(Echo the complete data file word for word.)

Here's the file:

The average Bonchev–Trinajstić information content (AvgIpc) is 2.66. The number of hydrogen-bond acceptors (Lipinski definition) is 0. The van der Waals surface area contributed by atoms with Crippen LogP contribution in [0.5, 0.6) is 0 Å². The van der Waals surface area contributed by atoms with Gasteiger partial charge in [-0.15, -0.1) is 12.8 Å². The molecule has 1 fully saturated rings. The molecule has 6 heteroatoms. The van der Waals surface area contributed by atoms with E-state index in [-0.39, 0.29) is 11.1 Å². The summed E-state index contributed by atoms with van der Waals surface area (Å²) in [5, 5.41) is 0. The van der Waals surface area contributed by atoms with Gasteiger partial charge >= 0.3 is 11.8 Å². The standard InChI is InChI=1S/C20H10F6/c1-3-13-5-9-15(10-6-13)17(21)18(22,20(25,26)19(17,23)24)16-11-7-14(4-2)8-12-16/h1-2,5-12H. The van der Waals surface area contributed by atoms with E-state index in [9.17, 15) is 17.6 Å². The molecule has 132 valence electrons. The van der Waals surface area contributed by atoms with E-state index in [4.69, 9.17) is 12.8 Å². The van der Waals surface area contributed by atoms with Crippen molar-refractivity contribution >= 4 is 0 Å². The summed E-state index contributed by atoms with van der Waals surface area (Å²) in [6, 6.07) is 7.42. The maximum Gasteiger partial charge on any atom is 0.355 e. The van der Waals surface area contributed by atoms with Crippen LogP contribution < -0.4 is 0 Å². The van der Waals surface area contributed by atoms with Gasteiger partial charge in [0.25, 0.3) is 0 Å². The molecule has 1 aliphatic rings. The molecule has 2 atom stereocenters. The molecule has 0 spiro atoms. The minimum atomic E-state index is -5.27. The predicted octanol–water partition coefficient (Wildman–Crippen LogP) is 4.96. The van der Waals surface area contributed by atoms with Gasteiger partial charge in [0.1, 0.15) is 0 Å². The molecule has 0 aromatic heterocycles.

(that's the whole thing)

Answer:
The average Bonchev–Trinajstić information content (AvgIpc) is 2.66. The number of hydrogen-bond acceptors (Lipinski definition) is 0. The van der Waals surface area contributed by atoms with Crippen LogP contribution in [0.5, 0.6) is 0 Å². The van der Waals surface area contributed by atoms with Gasteiger partial charge in [-0.15, -0.1) is 12.8 Å². The molecule has 1 fully saturated rings. The molecule has 6 heteroatoms. The van der Waals surface area contributed by atoms with E-state index in [-0.39, 0.29) is 11.1 Å². The summed E-state index contributed by atoms with van der Waals surface area (Å²) in [5, 5.41) is 0. The van der Waals surface area contributed by atoms with Gasteiger partial charge >= 0.3 is 11.8 Å². The standard InChI is InChI=1S/C20H10F6/c1-3-13-5-9-15(10-6-13)17(21)18(22,20(25,26)19(17,23)24)16-11-7-14(4-2)8-12-16/h1-2,5-12H. The van der Waals surface area contributed by atoms with E-state index in [9.17, 15) is 17.6 Å². The molecule has 132 valence electrons. The van der Waals surface area contributed by atoms with E-state index in [4.69, 9.17) is 12.8 Å². The van der Waals surface area contributed by atoms with Crippen molar-refractivity contribution >= 4 is 0 Å². The summed E-state index contributed by atoms with van der Waals surface area (Å²) in [6, 6.07) is 7.42. The maximum Gasteiger partial charge on any atom is 0.355 e. The van der Waals surface area contributed by atoms with Crippen LogP contribution < -0.4 is 0 Å². The van der Waals surface area contributed by atoms with Gasteiger partial charge in [0.25, 0.3) is 0 Å². The molecule has 1 aliphatic rings. The molecule has 2 atom stereocenters. The molecule has 0 spiro atoms. The minimum atomic E-state index is -5.27. The predicted octanol–water partition coefficient (Wildman–Crippen LogP) is 4.96. The van der Waals surface area contributed by atoms with Gasteiger partial charge in [0.1, 0.15) is 0 Å². The molecule has 0 aromatic heterocycles.